This post is for an audience of at least two people (shout out to Wanda and Susan) who are knitting their Revolution sweater in Rowan Denim, plus all the Rowan Denim rubberneckers out there.
I’m proceeding with all deliberate speed to the finish line of my personal sweater bang-out, and wanted to document my process in adapting Norah Gaughan’s Calligraphy Cardigan pattern, which was not written for Rowan Denim, to my favorite shrinky, fade-y, cottony yarn.
Here we have my Calligraphy Cardi off the needles. It has sleeves!
pixels don’t quite capture the correct color. It looks cobalt in photos. In real life, it’s dark navy blue with an even, matte surface.
I went for short sleeves. Summer is coming! This will be my sitting-in-air-conditioning cardi for 2019.
I knit the short tubes of these sleeves in the round on two circular needles. They were really long circulars, needles I’ve used in the past to join up strips of squares for blankets. Knitting sleeves this way was a fiddly but blessedly short-lived process.
All that this Calligraphy Cardigan lacks is its front bands for buttons and buttonholes, and the edging on the neck. So why did I stop here?
It’s Shrinking Time
I stopped at this point to wash and dry the sweater and let the shrinkage happen, so that picking up stitches for the front bands would be easier and more accurate. In other words, so that I’d be picking up along an edge that is at its true finished length. Washing Rowan Denim (or any cotton yarn) tightens up stitches and tidies up edges.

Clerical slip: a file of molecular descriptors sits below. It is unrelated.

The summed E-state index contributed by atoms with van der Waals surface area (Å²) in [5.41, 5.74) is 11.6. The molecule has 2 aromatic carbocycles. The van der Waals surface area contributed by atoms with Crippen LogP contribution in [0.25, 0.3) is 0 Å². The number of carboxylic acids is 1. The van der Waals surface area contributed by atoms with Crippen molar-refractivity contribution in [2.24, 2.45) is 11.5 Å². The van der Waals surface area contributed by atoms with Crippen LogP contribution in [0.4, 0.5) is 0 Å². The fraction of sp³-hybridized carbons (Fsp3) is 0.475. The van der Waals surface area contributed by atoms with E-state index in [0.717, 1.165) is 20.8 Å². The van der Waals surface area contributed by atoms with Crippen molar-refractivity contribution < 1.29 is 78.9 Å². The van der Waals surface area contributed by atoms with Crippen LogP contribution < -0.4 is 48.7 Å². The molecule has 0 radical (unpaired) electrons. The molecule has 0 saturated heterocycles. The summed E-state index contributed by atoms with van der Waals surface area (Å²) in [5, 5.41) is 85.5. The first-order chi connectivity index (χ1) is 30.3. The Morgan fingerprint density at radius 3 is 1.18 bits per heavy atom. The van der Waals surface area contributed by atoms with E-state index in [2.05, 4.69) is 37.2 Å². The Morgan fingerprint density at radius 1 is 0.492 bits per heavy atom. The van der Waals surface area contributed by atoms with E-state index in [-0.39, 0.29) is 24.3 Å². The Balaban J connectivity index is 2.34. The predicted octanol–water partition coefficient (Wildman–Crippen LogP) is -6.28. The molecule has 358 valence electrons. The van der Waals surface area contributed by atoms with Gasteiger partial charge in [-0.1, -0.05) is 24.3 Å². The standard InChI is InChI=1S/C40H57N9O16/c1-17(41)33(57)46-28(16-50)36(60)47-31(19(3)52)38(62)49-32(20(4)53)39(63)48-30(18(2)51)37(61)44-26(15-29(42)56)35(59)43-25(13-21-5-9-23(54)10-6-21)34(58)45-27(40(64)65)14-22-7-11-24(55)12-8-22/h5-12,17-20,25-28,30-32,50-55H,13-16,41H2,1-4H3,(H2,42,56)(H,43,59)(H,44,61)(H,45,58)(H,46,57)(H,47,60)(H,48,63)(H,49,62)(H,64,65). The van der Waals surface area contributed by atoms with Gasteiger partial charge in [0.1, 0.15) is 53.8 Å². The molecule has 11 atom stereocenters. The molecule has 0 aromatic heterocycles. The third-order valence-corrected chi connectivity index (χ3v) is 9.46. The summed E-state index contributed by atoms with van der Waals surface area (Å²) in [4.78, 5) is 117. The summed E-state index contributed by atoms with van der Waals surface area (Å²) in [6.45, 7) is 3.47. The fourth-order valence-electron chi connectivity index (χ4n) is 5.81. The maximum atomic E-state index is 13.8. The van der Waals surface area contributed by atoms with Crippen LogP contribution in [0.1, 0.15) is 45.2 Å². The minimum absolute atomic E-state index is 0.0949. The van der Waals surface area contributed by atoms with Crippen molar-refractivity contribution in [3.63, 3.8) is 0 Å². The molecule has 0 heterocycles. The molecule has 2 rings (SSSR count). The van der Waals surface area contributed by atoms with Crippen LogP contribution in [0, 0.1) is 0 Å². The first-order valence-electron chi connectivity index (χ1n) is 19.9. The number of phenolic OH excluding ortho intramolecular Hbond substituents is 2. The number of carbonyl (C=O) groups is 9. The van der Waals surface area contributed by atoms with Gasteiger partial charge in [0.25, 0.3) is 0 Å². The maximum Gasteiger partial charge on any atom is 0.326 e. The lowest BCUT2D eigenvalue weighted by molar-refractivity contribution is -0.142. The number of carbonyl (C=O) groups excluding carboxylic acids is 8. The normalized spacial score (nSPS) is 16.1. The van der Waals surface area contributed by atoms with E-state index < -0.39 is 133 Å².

Rowan’s pattern instructions for knitting Rowan Denim garments in pieces typically tell you to wash the pieces before seaming. It’s good advice, but optional. Belinda used to say she couldn’t be bothered, so she’d sew them up and wash the finished garment afterwards. Sometimes we forget that knitting can be a forgiving craft, and that there is more than one way to do almost anything.
Pre-Washing Length: 26 inches from the hem to the top of the back neck.
Pay attention to the floor tiles. Pre-washing, the cardigan is fully 3 tiles high, and pushing the top and bottom edges of the 3 x 3 grid.
Post-washing length: 21 1/2 inches from the hem to the top of the back neck.
The floor tiles are a literal frame of reference. Post-washing, the cardi has a lot more tile room at the top and bottom.
Pocket computer tells me my cardigan shrank 17 percent in length, smack in the middle of the 15-20 percent range.
That Color Though
I hope you can see it a little in photos: the first wash immediately changes the color of Rowan Denim. This shade, Nashville (the darkest shade), goes from flat navy blue to something that is more interesting already, and will continue to mellow and fade. It feels nicer too: cushier, more substantial.
Laundering this cardigan will become a hobby of its own over the next few weeks. I’ll keep throwing it in with every load of jeans or darks. Getting some age on it, breaking it in.
Now to pick up those bands! I’ll be following the pattern instructions, with a little tweaking of the numbers if necessary. Question: snaps or buttons? It’s time to decide.
P.S. I’m in love with this yarn.